By: Brian Gunn
Deadbolt is the latest game from Risk of Rain studio Hopoo Games. Instead of delivering another sprawling roguelike, this time they’ve created a tight and focused stealth action title.
While Deadbolt is a side-scroller, there’s no controller support, and the reason quickly becomes apparent. An incredible amount of precision is required as the game has many instances where headshots are pretty crucial, and the zoomed out and tiny nature of the screen means those heads are very small.
Thankfully, with a mouse these feats aren’t too tough, though in the heat of battle it can become quite difficult. There is also a small annoyance in that the game uses context-sensitive actions for many interactions, so a weapon dropping in front of a vent can mean rather than using the vent as intended you instead pick up the weapon, which might mean a quick death.
Deadbolt is made in the sort of retro pixel art style that most players will have already decided if they love or hate. It is not likely to win anybody over that hates the style, as it mostly standard fare that doesn’t do a whole lot to stand out from similar titles.
It does have some fairly fun and expressive character designs, though, with clever twists on security cameras just being a severed zombie head that screams for help, and the grisly aftermath of a level is often a sight to behold.
There’s a fairly varied soundtrack from the relaxed jazz of the home base to the pulsing techno when burning drugs. It’s all generally good, though sometimes it doesn’t mesh well together.
Certain actions seem to trigger music cues, like the burning of drugs, but as they’re a mission objective and you need to avoid discovery, depending on how you do the level, the song will come in and out oddly and the tempo is lost. Sound effects are effective and provide good feedback to punctuate the silence after planning your route of attack.
Players assume the role of The Reaper in Deadbolt in a world that’s sort of a fusion of the criminal world and horror. Zombies and vampires exist, but they’re gangsters instead of unruly bloodthirsty hordes. The Reaper himself is a powerful contract killer. There’s not much more to the story besides that, with only vague setup for the onslaught players will unleash.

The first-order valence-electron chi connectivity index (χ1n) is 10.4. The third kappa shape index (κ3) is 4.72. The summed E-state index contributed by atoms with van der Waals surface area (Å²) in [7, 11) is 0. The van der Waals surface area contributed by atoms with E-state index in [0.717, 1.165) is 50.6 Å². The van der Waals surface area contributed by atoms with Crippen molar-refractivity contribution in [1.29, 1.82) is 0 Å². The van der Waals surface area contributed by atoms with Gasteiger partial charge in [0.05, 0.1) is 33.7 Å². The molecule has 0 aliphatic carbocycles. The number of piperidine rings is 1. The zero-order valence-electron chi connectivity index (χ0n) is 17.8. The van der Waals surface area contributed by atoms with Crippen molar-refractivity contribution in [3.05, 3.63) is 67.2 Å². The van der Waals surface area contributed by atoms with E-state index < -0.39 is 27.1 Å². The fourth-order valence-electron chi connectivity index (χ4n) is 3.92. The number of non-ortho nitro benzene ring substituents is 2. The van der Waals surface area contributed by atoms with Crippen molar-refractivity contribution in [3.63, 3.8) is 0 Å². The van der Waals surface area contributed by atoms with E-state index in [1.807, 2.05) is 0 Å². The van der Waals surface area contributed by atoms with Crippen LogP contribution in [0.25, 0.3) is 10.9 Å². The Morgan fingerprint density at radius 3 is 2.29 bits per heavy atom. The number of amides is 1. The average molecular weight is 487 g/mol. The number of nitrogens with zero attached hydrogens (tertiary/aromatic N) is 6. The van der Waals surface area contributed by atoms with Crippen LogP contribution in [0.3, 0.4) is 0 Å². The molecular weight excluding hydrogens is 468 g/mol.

Each stage tasks you with making it through a level using a variety of sneaking, distractions and gunshots to accomplish a variety of objectives. It largely feels a bit like a combination of Gunpoint and Hotline Miami. Each action needs to be carefully considered as any damage means a level failure, and once enemies have a bead on you they’re fast to act.
Thankfully, players have many tools to avoid pain. The most useful of those is the ability to turn into smoke at vents and toilets and navigate levels via pipes and ducts. Not only is this a useful navigation tool, it’s one that makes for some quick exits.
Got a room full of four zombies? Come out of the vent, shotgun blast one or two and hop back in to revel in the chaos. Causing chaos is one of the game’s most enjoyable elements, as you surprise one corner of a building and then appear on the opposite end to end a poor fool’s life.
Deadbolt includes some fairly clever enemy progression and design. The first handful of levels is pretty standard, with normal enemies and a few bullet sponge brutes in the mix. Eventually though you’ll get to deal with zombies that have their heads in a different location than their body, taking away the easy headshot you relied on.
Vampires will appear on ceilings so beating someone to death on a roof becomes riskier as they will hear it. There are also fun ideas like security cameras just being severed zombie heads that scream when they see you.
One element that may put people off is that the game is often incredibly difficult. There are also no real checkpoints, so any mistakes made, even if it’s after clearing 90 percent of a huge map, are soul crushing. It’s also a bit on the short side, though there is Steam Workshop support for getting extra maps.
Deadbolt is a unique little blend of previous games that manages to have its own identity as well. Come to it prepared to die, secure in the knowledge that with some planning and precision you’ll find it a mission worth accepting.